Don't get us wrong, we often feel nostalgic for the good old days, before social media and digital advertising, when a dealership could sell cars based on the quality of the vehicle and the smile of the salesperson. If your dealership still clings to these principles, we applaud you. However, there may be more cost-effective and financial rewarding options available to you. Of course, we're alluding to the principles of modern automotive marketing: social media, digital advertising, optimized Web design, etc.
If your marketing strategy is still stuck in the 1980s, we come bearing good news: transitioning to the modern world isn't as painful as you may think. Let's take a look at some ways your dealership can make the shift towards the digital age.
Social Media. Social media is the "gateway" technique for modern automotive marketing. We suspect most, if not all, dealers have some sort of social media presence, either on Facebook or Twitter. That's a good thing. Your main goal here is expanding and promoting your brand, cultivating a sense of trust and expertise among viewers and building your peer network so that your dealership is viewed favorably. Just make sure to choose your networks wisely; for example, Pinterest, while popular with certain demographics, probably won't make sense at first for many dealers. For more guidance on how to choose your social media platforms, click here.
Blog. A must-have. That's because a blog is the "voice" of your brand. Now, you may say, "But I'm not a writer. I didn't sign up to sit in front of a computer when I should be on the floor selling." However, maintaining an automotive blog needn't be a burden. For starters, you, more than anyone else, know what issues your customers are facing. There's no shortage of content you can talk about: new models, financing options, money-saving tips, etc. Furthermore, blog posts (which should run from 500 to 750 words) that include relevant keywords will boost your search engine optimization (SEO) efforts, meaning that when people type in, say, "Sacramento Honda dealer," your site is more likely to turn up at the top of the rankings.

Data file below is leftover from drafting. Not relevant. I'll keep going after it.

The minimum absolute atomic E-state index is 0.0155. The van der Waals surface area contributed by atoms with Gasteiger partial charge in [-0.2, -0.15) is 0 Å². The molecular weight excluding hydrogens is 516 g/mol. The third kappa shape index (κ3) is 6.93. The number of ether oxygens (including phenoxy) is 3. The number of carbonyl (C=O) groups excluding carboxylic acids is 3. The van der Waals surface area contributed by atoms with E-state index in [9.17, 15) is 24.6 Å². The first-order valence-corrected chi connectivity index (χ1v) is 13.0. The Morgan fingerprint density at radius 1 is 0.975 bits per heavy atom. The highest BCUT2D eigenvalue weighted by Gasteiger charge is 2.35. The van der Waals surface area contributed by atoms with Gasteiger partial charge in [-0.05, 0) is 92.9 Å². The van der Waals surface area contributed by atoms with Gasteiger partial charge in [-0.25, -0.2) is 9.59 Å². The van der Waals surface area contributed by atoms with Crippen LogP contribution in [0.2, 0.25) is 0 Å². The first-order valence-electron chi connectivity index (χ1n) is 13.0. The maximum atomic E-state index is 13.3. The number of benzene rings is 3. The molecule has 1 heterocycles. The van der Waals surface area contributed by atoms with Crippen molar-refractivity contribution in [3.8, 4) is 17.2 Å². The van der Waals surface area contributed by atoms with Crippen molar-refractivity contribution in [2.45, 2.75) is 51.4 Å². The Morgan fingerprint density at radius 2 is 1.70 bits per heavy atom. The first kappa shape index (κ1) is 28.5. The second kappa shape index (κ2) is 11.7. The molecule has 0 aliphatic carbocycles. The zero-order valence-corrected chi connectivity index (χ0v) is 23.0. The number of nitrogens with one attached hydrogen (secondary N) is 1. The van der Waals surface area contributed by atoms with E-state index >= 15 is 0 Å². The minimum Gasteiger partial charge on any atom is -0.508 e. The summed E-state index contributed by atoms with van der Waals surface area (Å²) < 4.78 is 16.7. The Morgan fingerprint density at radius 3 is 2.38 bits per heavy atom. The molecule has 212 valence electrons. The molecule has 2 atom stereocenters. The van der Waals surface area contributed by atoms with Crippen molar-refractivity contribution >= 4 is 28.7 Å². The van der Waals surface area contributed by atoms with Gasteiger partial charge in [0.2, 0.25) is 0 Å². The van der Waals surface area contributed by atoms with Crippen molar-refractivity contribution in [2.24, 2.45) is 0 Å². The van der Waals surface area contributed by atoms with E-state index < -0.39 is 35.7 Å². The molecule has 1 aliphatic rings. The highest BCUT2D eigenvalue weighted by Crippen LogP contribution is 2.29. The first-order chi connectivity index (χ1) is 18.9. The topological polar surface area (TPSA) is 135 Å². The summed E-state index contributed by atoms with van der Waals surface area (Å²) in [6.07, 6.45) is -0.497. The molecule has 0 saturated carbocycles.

Digital Marketing. We're talking about ads on sites like Facebook, Google, Twitter, or automotive-specific sites. The good news here is that it is very easy to track your performance. If an ad works, stick with it. If not, tweak it or try something else. Just make sure your approach is focused on a target audience, that your Web copy is crisp, and that you employ a strong call to action. (We know what you're thinking: modern automotive marketing, in this case, isn't so "modern" after all.)
Other Techniques. These aforementioned approaches can help gradually ease you into the world of modern automotive marketing. Of course, there are other tools at your disposal, which include:
- Video and mobile marketing — The fastest-growing types of digital advertising.
- Reputation management — Following what customers say about your dealership on sites like Yelp.
- The automotive press release – An old-school concept we admit, but one that can add significant value in the age of social media.
- Improved Web design — Customers expect more from automotive Web sites. Make sure yours meets (and exceeds) expectations.
Ultimately, your automotive marketing strategy will be a combination of these techniques, dictated by your budget, expertise, and customers. In fact, some readers out there may have already made this transition, so we'd like your feedback: what's been difficult about making the leap to modern automotive marketing? What techniques have proven effective? Which ones aren't delivering a return?